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Friday, November 29, 2013

Walking on Bleaklow

Walking with; Nobody

Bleaklow can be an intimidating hill, a vast expanse of peat, groughs, bogs and moorland often enveloped in low cloud, it's the kind of place where an overactive imagination could conjure up all manner of ghostly encounters. There are rumoured to be spirits of Roman legionnaires haunting the Pennine Way and the very real wreckage of many planes in the area can give a walk on this Peak District classic a sombre air. There are also, however, Mountain Hares, Grouse, a selection of intriguing stone formations and a sense of wilderness that can be hard to find in Britain's most visited National Park. Navigation can be a challenge especially in bad weather, but this just adds to the sense of remoteness which can be found on this bog trotters paradise!
I set off from Old Glossop along Doctor's Gate, a bridleway that follows the route of an old Roman road (possibly the one taken by the ghostly legionnaires....?) before cutting off above Shelf Benches and following the rough route of Wigan Clough up onto the tops. At this stage visibility was pretty good and as I wandered along the edge towards the Shelf Stones there were great views over the Dark Peak, plenty of Mountain Hares and very little in the way of human company. I made the Trig point and then bog trotted my way, compass in hand, in and out of groughs, across boot sucking patches of moor and into increasingly thick and low cloud until I located the weirdly sculpted formations of the Hern Stones where I stopped for a well deserved Chicken and coleslaw roll! The cloud was very low now and I moved onto the Wain Stones where another figure loomed out of the mist, proving to be a flesh and blood type of walker rather than a ghostly Roman. It was satisfying to gain the flagstones of The Pennine Way which led me along the beautiful Wildboar Grain and around Torside Castle. There is considerable conjecture about this site, for many years it was thought to be a Bronze Age hill fort or Prehistoric earthworks, although more recently the consensus has been towards it being a natural formation. I must confess that to my eye it looked as if it might be man made, but it's a striking feature none-the-less. There are tales of mysterious, ghostly lights dancing on the summit at certain times of the year, but I passed it in the clag with no supernatural experiences.
I left the Way somewhere above Torside Clough and cut in land, heather bashing and startling the odd Grouse. I eventually located the deep grough of Small Clough and handrailed it all the way down to the scatologically named Shittern Clough which was full of stunning Autumnal woodland and dense stands of Rhododendron. Popping back onto Doctor's Gate the path menadered back to Old Glossop and my car. Bleaklow will never be my favourite hill, it is rough and scruffy and not the prettiest, but it has a genuine feeling of wilderness and is certainly not a hill to be underestimated.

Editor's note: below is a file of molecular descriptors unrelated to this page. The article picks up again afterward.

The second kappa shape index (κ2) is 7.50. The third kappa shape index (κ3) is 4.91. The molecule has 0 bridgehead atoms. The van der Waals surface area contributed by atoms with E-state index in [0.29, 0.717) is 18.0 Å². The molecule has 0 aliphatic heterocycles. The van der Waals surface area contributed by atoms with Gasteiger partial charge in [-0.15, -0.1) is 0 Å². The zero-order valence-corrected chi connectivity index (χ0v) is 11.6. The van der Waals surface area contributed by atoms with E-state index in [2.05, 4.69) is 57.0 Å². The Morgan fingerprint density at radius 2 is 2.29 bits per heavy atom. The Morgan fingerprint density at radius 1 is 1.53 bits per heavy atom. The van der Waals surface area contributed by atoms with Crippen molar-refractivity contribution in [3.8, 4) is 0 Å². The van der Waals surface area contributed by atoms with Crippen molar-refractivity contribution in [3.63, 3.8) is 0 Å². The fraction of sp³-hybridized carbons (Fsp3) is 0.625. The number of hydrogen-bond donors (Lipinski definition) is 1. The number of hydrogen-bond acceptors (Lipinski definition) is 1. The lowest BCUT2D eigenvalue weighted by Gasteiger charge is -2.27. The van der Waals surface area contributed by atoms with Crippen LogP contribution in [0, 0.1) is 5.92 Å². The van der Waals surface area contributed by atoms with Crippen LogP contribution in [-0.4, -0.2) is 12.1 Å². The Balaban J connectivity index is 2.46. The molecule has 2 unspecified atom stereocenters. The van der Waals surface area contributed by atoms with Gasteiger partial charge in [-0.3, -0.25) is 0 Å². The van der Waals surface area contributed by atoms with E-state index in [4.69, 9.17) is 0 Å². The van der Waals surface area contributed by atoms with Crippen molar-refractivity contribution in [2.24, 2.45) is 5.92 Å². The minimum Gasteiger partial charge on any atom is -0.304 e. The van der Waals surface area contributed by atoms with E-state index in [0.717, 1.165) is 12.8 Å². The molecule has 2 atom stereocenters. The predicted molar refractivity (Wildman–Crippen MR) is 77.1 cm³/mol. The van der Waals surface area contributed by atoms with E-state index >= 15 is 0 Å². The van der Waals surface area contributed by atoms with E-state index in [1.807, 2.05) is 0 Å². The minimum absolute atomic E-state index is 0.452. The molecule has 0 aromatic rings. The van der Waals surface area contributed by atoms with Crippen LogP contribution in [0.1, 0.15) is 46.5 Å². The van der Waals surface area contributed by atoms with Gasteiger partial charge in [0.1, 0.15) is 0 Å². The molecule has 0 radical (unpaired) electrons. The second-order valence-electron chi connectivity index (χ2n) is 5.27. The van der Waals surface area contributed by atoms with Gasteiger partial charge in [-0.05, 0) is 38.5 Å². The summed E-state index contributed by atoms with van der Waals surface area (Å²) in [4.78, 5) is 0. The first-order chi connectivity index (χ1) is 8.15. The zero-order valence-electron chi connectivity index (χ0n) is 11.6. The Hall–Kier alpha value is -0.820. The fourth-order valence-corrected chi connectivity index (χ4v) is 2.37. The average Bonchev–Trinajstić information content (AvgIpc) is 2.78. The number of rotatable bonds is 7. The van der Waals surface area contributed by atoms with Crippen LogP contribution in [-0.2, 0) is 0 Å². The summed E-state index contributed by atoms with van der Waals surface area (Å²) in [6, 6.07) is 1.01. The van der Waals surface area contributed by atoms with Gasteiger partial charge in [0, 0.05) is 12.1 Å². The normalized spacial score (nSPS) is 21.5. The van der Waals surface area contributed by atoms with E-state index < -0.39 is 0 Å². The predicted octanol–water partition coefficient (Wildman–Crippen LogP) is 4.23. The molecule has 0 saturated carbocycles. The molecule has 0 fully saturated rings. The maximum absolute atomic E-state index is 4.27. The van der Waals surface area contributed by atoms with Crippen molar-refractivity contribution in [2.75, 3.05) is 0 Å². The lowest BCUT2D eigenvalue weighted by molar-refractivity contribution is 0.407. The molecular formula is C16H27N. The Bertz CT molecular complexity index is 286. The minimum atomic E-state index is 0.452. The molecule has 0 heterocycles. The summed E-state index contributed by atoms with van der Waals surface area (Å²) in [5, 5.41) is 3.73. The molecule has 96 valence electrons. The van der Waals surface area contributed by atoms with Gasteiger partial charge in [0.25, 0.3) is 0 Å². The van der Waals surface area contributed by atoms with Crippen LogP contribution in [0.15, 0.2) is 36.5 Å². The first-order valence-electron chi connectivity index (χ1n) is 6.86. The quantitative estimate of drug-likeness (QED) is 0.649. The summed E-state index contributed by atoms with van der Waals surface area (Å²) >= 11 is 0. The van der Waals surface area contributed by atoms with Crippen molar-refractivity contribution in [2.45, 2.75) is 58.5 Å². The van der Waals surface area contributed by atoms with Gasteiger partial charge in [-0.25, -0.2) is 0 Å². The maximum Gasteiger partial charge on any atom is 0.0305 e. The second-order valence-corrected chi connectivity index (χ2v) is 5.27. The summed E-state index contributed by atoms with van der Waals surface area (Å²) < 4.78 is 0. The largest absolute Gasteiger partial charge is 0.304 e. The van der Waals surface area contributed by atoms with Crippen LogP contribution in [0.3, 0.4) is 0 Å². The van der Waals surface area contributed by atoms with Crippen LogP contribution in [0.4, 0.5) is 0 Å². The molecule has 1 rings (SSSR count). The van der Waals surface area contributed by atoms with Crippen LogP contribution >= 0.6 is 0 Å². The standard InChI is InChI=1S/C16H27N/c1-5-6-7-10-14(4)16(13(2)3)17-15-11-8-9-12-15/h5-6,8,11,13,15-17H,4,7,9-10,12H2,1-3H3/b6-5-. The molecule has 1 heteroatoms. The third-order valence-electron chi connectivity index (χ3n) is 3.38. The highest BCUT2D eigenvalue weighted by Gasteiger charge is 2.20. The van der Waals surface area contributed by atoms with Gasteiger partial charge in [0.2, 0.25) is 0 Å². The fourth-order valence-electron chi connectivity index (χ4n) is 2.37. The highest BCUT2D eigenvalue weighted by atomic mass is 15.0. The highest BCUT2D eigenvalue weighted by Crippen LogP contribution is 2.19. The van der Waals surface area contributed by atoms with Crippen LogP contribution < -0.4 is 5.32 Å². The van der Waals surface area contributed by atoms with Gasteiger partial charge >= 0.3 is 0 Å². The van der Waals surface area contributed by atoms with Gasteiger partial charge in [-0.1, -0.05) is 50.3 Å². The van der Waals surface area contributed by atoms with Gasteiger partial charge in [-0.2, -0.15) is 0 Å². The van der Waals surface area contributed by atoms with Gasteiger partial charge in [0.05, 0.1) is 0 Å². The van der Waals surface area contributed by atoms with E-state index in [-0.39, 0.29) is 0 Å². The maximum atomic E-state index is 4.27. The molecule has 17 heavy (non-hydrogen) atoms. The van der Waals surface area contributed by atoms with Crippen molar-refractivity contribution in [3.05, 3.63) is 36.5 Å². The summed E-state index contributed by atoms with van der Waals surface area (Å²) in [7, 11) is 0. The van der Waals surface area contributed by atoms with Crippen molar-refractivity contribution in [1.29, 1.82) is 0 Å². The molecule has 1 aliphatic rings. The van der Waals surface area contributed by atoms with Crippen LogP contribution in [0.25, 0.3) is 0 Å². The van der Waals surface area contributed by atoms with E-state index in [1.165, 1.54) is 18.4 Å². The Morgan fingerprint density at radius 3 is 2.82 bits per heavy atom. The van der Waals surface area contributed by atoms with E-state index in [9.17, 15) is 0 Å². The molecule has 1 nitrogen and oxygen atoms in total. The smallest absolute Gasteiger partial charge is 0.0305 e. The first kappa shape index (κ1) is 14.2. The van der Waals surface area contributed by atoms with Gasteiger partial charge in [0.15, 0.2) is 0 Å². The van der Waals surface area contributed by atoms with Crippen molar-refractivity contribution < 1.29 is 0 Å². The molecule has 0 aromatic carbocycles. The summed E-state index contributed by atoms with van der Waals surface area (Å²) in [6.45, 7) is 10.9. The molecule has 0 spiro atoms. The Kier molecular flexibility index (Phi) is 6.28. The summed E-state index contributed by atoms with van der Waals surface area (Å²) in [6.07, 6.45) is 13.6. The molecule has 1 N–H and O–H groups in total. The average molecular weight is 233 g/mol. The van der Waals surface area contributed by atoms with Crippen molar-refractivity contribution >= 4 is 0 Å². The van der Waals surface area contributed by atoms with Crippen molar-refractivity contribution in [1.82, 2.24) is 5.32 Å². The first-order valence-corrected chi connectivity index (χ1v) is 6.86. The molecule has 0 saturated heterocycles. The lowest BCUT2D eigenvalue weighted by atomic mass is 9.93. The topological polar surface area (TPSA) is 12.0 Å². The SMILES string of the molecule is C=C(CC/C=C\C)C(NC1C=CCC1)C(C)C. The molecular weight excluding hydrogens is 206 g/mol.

To view the full album please click on the link below; 

Monday, November 25, 2013

A night walk and a day walk from Borrowdale YHA

Walking with; Rob

I only ever seem to visit Borrowdale in the cold. Last year I had one of my best, if snowiest walks, there and when I arrived this weekend, full of fish and chips from "The Old Keswickian" I could see a dusting of snow across some of the higher tops. I had decided that the time had come to bite the bullet and set out on some night navs on my own, it is hard to finding people who are brave/daft/amenable enough to come out stumbling around the Peaks or the Lakes in the dark, and yet, it is one of the key challenges I will face on my ML assessment, so I gave it a go! I left the hostel and meandered through the Autumnal woodland following the crystal clear waters of the river I'd decided to make my way up to the fells, wait for darkness to fall and then micro-nav my way down from point to point. It seemed a little counter intuitive to be heading out as most people were heading back to the twinkling lights of Borrowdale, but it also seemed adventurous. As darkness fell I took a deep breath and reminded myself that I didn't believe in "ghosties or ghoulies or long legged beasties or things that go bump in the night" and set off using as many different techniques as I could usefully remember.